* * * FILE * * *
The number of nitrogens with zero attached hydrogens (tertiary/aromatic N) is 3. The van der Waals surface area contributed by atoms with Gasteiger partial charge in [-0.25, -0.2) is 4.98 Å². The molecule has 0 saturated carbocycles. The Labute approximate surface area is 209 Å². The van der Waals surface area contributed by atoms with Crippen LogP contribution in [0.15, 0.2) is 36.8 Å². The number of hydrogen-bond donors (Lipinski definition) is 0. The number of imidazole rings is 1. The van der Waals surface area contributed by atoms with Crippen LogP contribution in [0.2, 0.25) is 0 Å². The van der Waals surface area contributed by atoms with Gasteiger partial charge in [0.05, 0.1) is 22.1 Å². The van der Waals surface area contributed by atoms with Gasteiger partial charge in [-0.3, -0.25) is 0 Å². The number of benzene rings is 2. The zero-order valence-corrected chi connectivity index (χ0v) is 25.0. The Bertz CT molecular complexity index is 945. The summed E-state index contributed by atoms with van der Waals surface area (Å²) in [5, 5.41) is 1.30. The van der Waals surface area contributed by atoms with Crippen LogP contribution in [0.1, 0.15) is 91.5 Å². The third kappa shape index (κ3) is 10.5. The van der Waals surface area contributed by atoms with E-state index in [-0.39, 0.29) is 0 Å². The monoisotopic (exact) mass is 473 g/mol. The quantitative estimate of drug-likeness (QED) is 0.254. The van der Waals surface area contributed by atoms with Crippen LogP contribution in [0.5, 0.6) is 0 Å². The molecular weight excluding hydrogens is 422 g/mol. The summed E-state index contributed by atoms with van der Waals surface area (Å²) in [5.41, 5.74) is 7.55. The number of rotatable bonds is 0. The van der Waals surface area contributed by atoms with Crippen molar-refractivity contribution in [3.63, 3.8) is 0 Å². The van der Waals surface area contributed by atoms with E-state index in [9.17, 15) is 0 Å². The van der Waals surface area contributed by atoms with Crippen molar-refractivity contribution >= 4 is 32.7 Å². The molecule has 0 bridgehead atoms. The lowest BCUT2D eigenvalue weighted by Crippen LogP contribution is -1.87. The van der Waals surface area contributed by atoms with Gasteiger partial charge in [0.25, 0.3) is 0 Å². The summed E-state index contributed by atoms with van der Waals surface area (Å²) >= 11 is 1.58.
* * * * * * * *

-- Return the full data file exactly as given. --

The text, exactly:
The number of nitrogens with zero attached hydrogens (tertiary/aromatic N) is 3. The van der Waals surface area contributed by atoms with Gasteiger partial charge in [-0.25, -0.2) is 4.98 Å². The molecule has 0 saturated carbocycles. The Labute approximate surface area is 209 Å². The van der Waals surface area contributed by atoms with Crippen LogP contribution in [0.15, 0.2) is 36.8 Å². The number of hydrogen-bond donors (Lipinski definition) is 0. The number of imidazole rings is 1. The van der Waals surface area contributed by atoms with Crippen LogP contribution in [0.2, 0.25) is 0 Å². The van der Waals surface area contributed by atoms with Gasteiger partial charge in [0.05, 0.1) is 22.1 Å². The van der Waals surface area contributed by atoms with Gasteiger partial charge in [-0.3, -0.25) is 0 Å². The number of benzene rings is 2. The zero-order valence-corrected chi connectivity index (χ0v) is 25.0. The Bertz CT molecular complexity index is 945. The summed E-state index contributed by atoms with van der Waals surface area (Å²) in [5, 5.41) is 1.30. The van der Waals surface area contributed by atoms with Crippen LogP contribution in [0.1, 0.15) is 91.5 Å². The third kappa shape index (κ3) is 10.5. The van der Waals surface area contributed by atoms with E-state index in [-0.39, 0.29) is 0 Å². The monoisotopic (exact) mass is 473 g/mol. The quantitative estimate of drug-likeness (QED) is 0.254. The van der Waals surface area contributed by atoms with Crippen LogP contribution in [0.5, 0.6) is 0 Å². The molecular weight excluding hydrogens is 422 g/mol. The summed E-state index contributed by atoms with van der Waals surface area (Å²) in [5.41, 5.74) is 7.55. The number of rotatable bonds is 0. The van der Waals surface area contributed by atoms with Crippen molar-refractivity contribution in [3.63, 3.8) is 0 Å². The van der Waals surface area contributed by atoms with E-state index in [9.17, 15) is 0 Å². The van der Waals surface area contributed by atoms with Crippen molar-refractivity contribution >= 4 is 32.7 Å². The molecule has 0 bridgehead atoms. The lowest BCUT2D eigenvalue weighted by Crippen LogP contribution is -1.87. The van der Waals surface area contributed by atoms with Gasteiger partial charge in [0.25, 0.3) is 0 Å². The summed E-state index contributed by atoms with van der Waals surface area (Å²) >= 11 is 1.58.